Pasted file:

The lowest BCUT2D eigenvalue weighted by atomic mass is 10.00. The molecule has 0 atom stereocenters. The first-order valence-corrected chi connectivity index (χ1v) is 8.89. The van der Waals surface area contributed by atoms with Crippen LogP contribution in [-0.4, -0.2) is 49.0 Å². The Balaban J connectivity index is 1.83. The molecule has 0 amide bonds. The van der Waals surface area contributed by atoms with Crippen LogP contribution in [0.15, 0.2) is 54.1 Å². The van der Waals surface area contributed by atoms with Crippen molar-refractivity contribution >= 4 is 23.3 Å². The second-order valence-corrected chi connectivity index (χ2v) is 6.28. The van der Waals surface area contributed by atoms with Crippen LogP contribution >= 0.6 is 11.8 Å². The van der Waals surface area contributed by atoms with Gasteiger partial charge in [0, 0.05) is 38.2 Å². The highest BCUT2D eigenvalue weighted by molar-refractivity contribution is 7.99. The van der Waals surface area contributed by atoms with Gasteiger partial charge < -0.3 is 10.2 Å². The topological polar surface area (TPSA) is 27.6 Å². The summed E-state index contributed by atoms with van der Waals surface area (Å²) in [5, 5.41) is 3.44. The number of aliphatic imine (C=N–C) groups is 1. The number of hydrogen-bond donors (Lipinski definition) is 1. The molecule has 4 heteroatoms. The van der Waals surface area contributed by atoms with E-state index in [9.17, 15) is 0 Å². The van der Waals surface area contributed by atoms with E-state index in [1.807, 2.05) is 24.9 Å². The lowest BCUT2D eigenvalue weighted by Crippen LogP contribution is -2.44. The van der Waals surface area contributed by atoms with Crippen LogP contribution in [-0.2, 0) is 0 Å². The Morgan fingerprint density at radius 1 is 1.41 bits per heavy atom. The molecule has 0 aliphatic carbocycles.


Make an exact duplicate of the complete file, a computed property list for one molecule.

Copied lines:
The lowest BCUT2D eigenvalue weighted by atomic mass is 10.00. The molecule has 0 atom stereocenters. The first-order valence-corrected chi connectivity index (χ1v) is 8.89. The van der Waals surface area contributed by atoms with Crippen LogP contribution in [-0.4, -0.2) is 49.0 Å². The Balaban J connectivity index is 1.83. The molecule has 0 amide bonds. The van der Waals surface area contributed by atoms with Crippen LogP contribution in [0.15, 0.2) is 54.1 Å². The van der Waals surface area contributed by atoms with Crippen molar-refractivity contribution >= 4 is 23.3 Å². The second-order valence-corrected chi connectivity index (χ2v) is 6.28. The van der Waals surface area contributed by atoms with Crippen LogP contribution >= 0.6 is 11.8 Å². The van der Waals surface area contributed by atoms with Gasteiger partial charge in [0, 0.05) is 38.2 Å². The highest BCUT2D eigenvalue weighted by molar-refractivity contribution is 7.99. The van der Waals surface area contributed by atoms with Gasteiger partial charge < -0.3 is 10.2 Å². The topological polar surface area (TPSA) is 27.6 Å². The summed E-state index contributed by atoms with van der Waals surface area (Å²) in [5, 5.41) is 3.44. The number of aliphatic imine (C=N–C) groups is 1. The number of hydrogen-bond donors (Lipinski definition) is 1. The molecule has 4 heteroatoms. The van der Waals surface area contributed by atoms with E-state index in [9.17, 15) is 0 Å². The van der Waals surface area contributed by atoms with E-state index in [1.807, 2.05) is 24.9 Å². The lowest BCUT2D eigenvalue weighted by Crippen LogP contribution is -2.44. The van der Waals surface area contributed by atoms with Crippen LogP contribution in [-0.2, 0) is 0 Å². The Morgan fingerprint density at radius 1 is 1.41 bits per heavy atom. The molecule has 0 aliphatic carbocycles.